I have debated sharing this for a while now. A few people noticed but not enough to make a big deal out of it. I didn’t want to make a big deal of it at least. Everyone has their own problems and their own weight to carry. I told a few people, those that could help, but for the most part I kept silent. And it was okay to do so. I needed the time and the freedom.
But after reading this article talking about mental health and journalists I realize that I maybe I should bring it up now.
Despite our role as transmitters and amplifiers of information, when trauma hits home, journalists are hesitant to be honest if they are suffering, much less ask for help. “Journalism is one of the last careers to acknowledge the world of trauma,” Newman said. “The culture of the profession says, ‘We are observers; we aren’t the ones to be observed.’” – A Mental-Health Epidemic In The Newsroom
Many of you know that I have been in and out of Africa for the last three years. It’s been a beautiful journey and a hard one. Many things were mended and many things were broken worse than they were before. Some days it’s the only place on earth I want to be. Other days I’d rather be anywhere but here. But this is normal. Everyone feels that way at one time or another.
The problem started early last year when I stopped leaving my apartment. And then stopped leaving my room. And then stopped leaving my bed. All of this was before a series of significant deaths marched through my door.
It was more than depression. It was rooted in a deep understanding that the world was flawed and I was flawed and a hopelessness that said it cannot change. I cannot change. The world is stuck on this trajectory of self-destruction and I am incapable of adding anything good to it. I have failed.
I started having panic attacks several times a month and then several times a week. Around January 2015 I had nearly, completely, shut down. You can always pull yourself together for an appearance, but the other side of that is wasteland.
It became more and more clear that I needed a break. And a good long one if I were going to survive much longer. No more refugee camps. No more death and dying. No more survivor stories. No more.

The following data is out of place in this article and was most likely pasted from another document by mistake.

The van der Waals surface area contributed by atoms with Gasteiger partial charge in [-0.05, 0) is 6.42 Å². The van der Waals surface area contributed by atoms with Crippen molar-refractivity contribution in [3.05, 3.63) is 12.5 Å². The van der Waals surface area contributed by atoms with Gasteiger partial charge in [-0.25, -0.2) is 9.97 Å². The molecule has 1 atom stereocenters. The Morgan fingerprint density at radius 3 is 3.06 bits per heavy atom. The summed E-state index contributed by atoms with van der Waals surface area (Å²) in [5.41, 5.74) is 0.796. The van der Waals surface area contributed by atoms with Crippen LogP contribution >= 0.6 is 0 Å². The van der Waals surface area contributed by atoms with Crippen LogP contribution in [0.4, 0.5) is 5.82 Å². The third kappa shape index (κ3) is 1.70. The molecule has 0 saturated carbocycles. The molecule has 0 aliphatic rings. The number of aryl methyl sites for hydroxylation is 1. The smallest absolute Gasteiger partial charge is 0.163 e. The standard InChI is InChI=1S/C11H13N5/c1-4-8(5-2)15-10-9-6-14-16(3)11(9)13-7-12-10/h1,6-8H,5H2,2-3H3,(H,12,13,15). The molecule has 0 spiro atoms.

But where are you supposed to go? I dreamed of isolation as if this would cure me. If I could just be alone long enough, if I could just really feel these things strong enough, maybe there was hope.
I am blessed to have so many good people supporting me who pointed me in the direction of L’Abri. Some of you will know this name from the theologian Dr. Francis Schaeffer who founded it in the 1950’s.
I was given the opportunity to attend the branch in Canada outside Vancouver and it was here that things started to make sense again. For two months a group of six to 20 of us ate together, read together, worked together, and lived together. We all came with different questions, different life paths, different hopes and dreams. But it was through this process that I learned to slow down. To invest in others and myself. For most of 2014 I hardly spent more than a week in one place at a time. Here I spent two months with the same people, learning to love them and be loved by them. I laughed, fully and often. I played guitar again. Started learning to draw. Made crafts. I felt strongly and wept bitterly. Was held by those who had come to know my story and come to love me all the more for it.
I checked my emails a few times a week and Facebook on Sundays. A few sporadic phone calls to my family. But otherwise I was isolated in this little modern co-ed monastic life. I also didn’t take my camera, which was one of the wisest things I could have done. It was good to see photography as art again, even if it was only through my iphone. It was good to take the power away from photography. To see it as a tool, not a device with salvific strength.
There are many more things to be said of this time in my life. Of the brokenness that was there and still is. Of the letting go and receiving. But what I really want to say is, mental illness, whether one grows into it or one is born with it, is something to be cared for and listened to. Do not think yourself so strong.
When a fire burns our body, we go to the hospital and rest. When fire burns our minds we let it burn until we feel nothing.
“That culture needs to change… But it is up to those of us in the field to change the way we think and talk about mental illness.” – Gabriel Arana